US congressional leaders struck a $1 trillion funding deal to avert a pre-Christmas government shutdown, as talks between Democrats and Republicans for once defused a bitter confrontation.
Negotiators were also considering an extension of a payroll tax cut demanded by President Barack Obama to put an extra $1,500 in the pockets of working Americans next year and stimulate the sluggish economy.
Leaders from the Republican-controlled House of Representatives and the Democratic-run Senate agreed to allow a vote by Friday on a bill that would fund the US government through fiscal year 2012, congressional sources said.
If the bill does not pass Friday, the vast machinery of the US government would grind to a halt, as federally-funded Christmas events, public buildings and government agencies ran out of money.
"I am hopeful that the House and Senate can pass this bill tomorrow to prevent a government shutdown, fund critical programs and services for the American people and cut spending to help put the nation’s finances on a more sustainable path," House Appropriations Committee Chairman Hal Rogers said.
Talks took place throughout the day as lawmakers sought to break the impasse driven by pre-positioning for Obama's 2012 reelection bid and deep antipathy between the parties.
The root of the stalemate lay in brinkmanship by both parties over a push by Obama for a tax cut for 160 million workers and a Republican bid to force him to reconsider delaying a decision on a Canada-US pipeline plan.
Republicans had accused Obama of ordering Democrats to stall the funding bill until the payroll tax issue was agreed.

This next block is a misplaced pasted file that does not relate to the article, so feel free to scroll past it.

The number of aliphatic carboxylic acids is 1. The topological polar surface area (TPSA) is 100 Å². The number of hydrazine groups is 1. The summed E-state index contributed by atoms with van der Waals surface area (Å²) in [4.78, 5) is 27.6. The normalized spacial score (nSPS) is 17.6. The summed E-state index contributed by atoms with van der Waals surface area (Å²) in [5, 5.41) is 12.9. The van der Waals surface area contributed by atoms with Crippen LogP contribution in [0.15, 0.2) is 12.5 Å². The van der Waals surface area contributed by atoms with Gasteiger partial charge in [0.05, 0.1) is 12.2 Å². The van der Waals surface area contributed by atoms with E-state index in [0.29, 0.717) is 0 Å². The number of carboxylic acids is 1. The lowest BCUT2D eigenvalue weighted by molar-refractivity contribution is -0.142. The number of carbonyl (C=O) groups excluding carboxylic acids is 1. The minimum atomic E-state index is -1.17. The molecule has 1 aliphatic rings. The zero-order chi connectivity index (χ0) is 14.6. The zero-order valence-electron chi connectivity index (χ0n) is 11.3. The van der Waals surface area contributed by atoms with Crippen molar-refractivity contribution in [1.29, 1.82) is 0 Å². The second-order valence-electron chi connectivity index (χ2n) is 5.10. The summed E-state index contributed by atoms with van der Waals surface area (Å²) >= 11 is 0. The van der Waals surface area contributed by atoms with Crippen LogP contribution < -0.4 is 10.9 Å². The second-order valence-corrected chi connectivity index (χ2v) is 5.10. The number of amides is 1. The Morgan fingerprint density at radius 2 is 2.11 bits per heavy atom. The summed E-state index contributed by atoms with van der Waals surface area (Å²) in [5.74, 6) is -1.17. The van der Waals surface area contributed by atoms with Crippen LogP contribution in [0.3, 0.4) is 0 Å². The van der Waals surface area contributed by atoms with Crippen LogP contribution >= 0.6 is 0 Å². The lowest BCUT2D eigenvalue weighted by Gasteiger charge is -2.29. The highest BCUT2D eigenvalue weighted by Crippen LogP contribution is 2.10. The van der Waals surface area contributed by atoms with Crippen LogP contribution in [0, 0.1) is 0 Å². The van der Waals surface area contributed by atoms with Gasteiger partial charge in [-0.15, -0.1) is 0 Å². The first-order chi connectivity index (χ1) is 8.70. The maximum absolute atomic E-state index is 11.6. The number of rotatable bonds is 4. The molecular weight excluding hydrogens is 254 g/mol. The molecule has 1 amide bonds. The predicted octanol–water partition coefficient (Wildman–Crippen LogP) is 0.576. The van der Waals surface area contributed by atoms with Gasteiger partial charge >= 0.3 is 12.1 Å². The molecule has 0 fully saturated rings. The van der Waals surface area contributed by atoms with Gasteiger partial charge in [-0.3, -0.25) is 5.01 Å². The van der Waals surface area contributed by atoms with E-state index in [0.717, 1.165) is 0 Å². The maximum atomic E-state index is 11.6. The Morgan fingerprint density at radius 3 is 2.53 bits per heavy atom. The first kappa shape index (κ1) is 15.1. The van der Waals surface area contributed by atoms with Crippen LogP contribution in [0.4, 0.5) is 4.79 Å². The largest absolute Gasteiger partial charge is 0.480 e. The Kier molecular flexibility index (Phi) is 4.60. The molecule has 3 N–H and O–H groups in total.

Senate Democratic Majority Leader Harry Reid said he was weighing a two-month extension of the payroll tax cut and unemployment benefits that would leave current rates unchanged. Obama had called for a one-year extension.
"I always have a plan B," Reid said, though adding he hoped to still deliver a year-long extension of the payroll tax and unemployment insurance.
A senior White House official signaled that Obama was open to a stop-gap solution if necessary.
"Our priority is ensuring that Congress not leave before they ensure that taxes don't go up on 160 million middle class families on January 1," the official said.
"A year-long extension is preferable, but the priority is ensuring taxes don't go up January 1."
It was clear, however, that the White House will not get its wish for the payroll tax cut extension to be paid for by a surcharge on millionaires.
House Speaker John Boehner mocked the idea that Democrats had made a concession, arguing Obama always lacked the votes to pass such a measure.
But White House spokesman Jay Carney seemed to suggest Obama believed he had made his political point.
Republicans "were willing to say no to a tax cut for 160 million hardworking Americans rather than ask millionaires and billionaires to pay a little bit more. That's their position, and that's the reality," Carney said.
Democrats are also complaining that Republicans acted in bad faith by attaching a measure to the payroll tax bill requiring Obama to reconsider delaying the Keystone XL pipeline from Canada's tar sands through the US heartland.
Obama has put off a decision on the pipeline until after the election as it has whipped up a political storm and played off environmentalists and union leaders in his own voting base.
But Republicans say the project could produce 20,000 jobs at a time of deep economic pain and are accusing Obama of political pandering.
It remained unclear whether the Keystone pipeline provision would be taken out of a final bill on the payroll tax cut.
Payroll taxes are separate from income taxes and extracted from workers' pay packets to fund the social security retirement system. Obama says extending the tax cut gets money into the pockets of poorer workers most likely to spend it.
The latest grandstanding came as a new poll showed that public discontent with Congress was at a record high, with two-in-three voters saying most lawmakers should be kicked out of office in 2012.
Forty percent of respondents to the Pew Research Center poll blamed Republicans for the impasse in Congress, compared to 23 percent who fingered Democrats.